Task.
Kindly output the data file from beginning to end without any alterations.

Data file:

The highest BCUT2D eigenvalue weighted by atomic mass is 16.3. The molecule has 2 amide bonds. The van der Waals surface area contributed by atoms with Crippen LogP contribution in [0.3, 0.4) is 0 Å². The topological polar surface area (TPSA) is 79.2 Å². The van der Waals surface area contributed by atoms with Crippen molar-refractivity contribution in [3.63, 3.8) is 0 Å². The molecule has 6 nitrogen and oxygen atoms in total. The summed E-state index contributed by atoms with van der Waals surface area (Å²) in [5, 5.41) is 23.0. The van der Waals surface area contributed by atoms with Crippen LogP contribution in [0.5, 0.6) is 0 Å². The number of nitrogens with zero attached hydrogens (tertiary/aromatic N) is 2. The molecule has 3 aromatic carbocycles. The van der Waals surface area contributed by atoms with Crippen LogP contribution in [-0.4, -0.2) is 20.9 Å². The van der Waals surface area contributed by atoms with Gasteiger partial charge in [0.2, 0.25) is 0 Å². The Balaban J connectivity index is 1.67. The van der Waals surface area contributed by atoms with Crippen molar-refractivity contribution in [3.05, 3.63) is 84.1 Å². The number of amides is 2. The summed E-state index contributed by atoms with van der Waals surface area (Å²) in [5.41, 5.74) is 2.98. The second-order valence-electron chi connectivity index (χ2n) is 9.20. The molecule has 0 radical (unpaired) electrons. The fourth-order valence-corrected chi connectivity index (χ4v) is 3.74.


The highest BCUT2D eigenvalue weighted by atomic mass is 16.3. The molecule has 2 amide bonds. The van der Waals surface area contributed by atoms with Crippen LogP contribution in [0.3, 0.4) is 0 Å². The topological polar surface area (TPSA) is 79.2 Å². The van der Waals surface area contributed by atoms with Crippen molar-refractivity contribution in [3.63, 3.8) is 0 Å². The molecule has 6 nitrogen and oxygen atoms in total. The summed E-state index contributed by atoms with van der Waals surface area (Å²) in [5, 5.41) is 23.0. The van der Waals surface area contributed by atoms with Crippen LogP contribution in [0.5, 0.6) is 0 Å². The number of nitrogens with zero attached hydrogens (tertiary/aromatic N) is 2. The molecule has 3 aromatic carbocycles. The van der Waals surface area contributed by atoms with Crippen LogP contribution in [-0.4, -0.2) is 20.9 Å². The van der Waals surface area contributed by atoms with Gasteiger partial charge in [0.2, 0.25) is 0 Å². The Balaban J connectivity index is 1.67. The van der Waals surface area contributed by atoms with Crippen molar-refractivity contribution in [3.05, 3.63) is 84.1 Å². The number of amides is 2. The summed E-state index contributed by atoms with van der Waals surface area (Å²) in [5.41, 5.74) is 2.98. The second-order valence-electron chi connectivity index (χ2n) is 9.20. The molecule has 0 radical (unpaired) electrons. The fourth-order valence-corrected chi connectivity index (χ4v) is 3.74.